There are two types of tectonic plates: lithosphere plate and asthenosphere plate. The lithosphere plate is rigid, rocky outer layer of the Earth, consisting of the crust and the solid outermost layer of the upper mantle. It extends to a depth of about (100 km). It is broken into about a dozen separate, rigid blocks, or plates. Slow convection currents deep within the mantle, generated by radioactive heating of the interior, are believed to cause the lateral movements of the plates (and the continents that rest on top of them) at a rate of several inches per year. Instinctively, the lithosphere is cooler and more rigid.

While, the asthenosphere plate is zone of the Earth’s mantle lying beneath the lithosphere, believed to be much hotter and more fluid than the lithosphere. The asthenosphere is thought to extend from about (100 km) to about (700 km) below the Earth’s surface. The asthenosphere is hotter and flows more easily.


There are nine huge plates and a number of minor plates. The main plates are:
  • African Plate covering Africa - Continental plate
  • Antarctic Plate covering Antarctica - Continental plate
  • Australian Plate covering Australia - Continental plate
  • Indian Plate covering Indian subcontinent and a part of Indian Ocean - Continental plate
  • Eurasian Plate covering Asia and Europe - Continental plate
  • North American Plate covering North America and north-east Siberia - Continental plate
  • South American Plate covering South America - Continental plate
  • Pacific Plate covering the Pacific Ocean - Oceanic plate


1.3 Types of plate movement
There are 3 ways that plate can move;

(1) Divergent
Divergent is a process in which two plates are moving away from each other. When the two plates are pulling away from each other, this enables the magma to flow up through the cracks, which later will be solidify and created a new crust.


Convergent is a process in which two plates are moving towards each other. The results are different in each movement according to the types of plates involved.

Oceanic plate and Continental plate- When the oceanic plate (the lighter plate) and the continental plate (heavier plate) moves towards each other, this makes the oceanic plate (lighter plate) to be force and moves under the continental plate. This process is known as subduction.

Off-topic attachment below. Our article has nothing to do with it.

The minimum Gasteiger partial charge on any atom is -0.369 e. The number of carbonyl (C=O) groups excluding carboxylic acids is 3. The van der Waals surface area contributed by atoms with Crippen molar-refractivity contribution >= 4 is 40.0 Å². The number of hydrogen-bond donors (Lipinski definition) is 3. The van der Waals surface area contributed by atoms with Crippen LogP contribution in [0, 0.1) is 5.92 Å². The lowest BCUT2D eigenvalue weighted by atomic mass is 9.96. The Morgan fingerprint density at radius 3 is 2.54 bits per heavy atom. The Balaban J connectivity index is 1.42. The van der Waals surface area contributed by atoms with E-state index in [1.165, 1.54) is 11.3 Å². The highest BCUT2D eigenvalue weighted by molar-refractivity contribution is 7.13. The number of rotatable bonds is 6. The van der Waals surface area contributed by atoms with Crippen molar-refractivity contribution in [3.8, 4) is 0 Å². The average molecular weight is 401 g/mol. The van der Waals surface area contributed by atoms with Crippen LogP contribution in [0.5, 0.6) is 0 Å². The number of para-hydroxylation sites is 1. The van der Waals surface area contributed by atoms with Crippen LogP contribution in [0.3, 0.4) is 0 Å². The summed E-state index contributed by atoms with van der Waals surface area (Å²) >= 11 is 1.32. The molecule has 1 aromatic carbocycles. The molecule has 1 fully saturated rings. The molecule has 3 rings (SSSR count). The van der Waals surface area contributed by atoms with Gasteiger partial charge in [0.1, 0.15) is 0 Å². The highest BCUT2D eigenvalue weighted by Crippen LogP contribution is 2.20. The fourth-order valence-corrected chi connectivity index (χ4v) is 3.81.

Two oceanic plates- when the two oceanic plates moves towards each other, this will makes the magma rises and form a volcano.
Two Continental plates- when the two continental plates move towards each other, this will create the mountain ranges due the compression of the rocks upwards.


(3) Transform Transform is a process where two plates are sliding horizontally past each other. When the two plates slides past each other, this will cause a jerky movement and causes earthquake.

1.4 Features: Mountain, Rift Valley and Volcano.

When two plates move towards each other, several features can form. Often, one of the plates is forced to go down into the hot asthenosphere at a subduction zone. Volcanoes may form when a subducted plate melts and the molten rock comes to the surface. If neither plate is subducted, the two crash into each other forming huge mountains.

external image moz-screenshot-5.pngReferences

1. Answer Corporation (2010). Retrieved on 20th September 2010 from

2. Plate tectonics; plate boundaries. (2010). Retrieved September 20, 2010, from

3. Betty, M. Glossary. (2006). Retrieved September 20,2010, from

4 .All about plate tectonics: Earth’s plates and continental plates. Retrieved September 20, 2010, from

5. New World Encyclopedia (2008). Retrieved on 21st September 2010, from

6. Answer Corporation (2010). Retrieved on 21st September 2010, from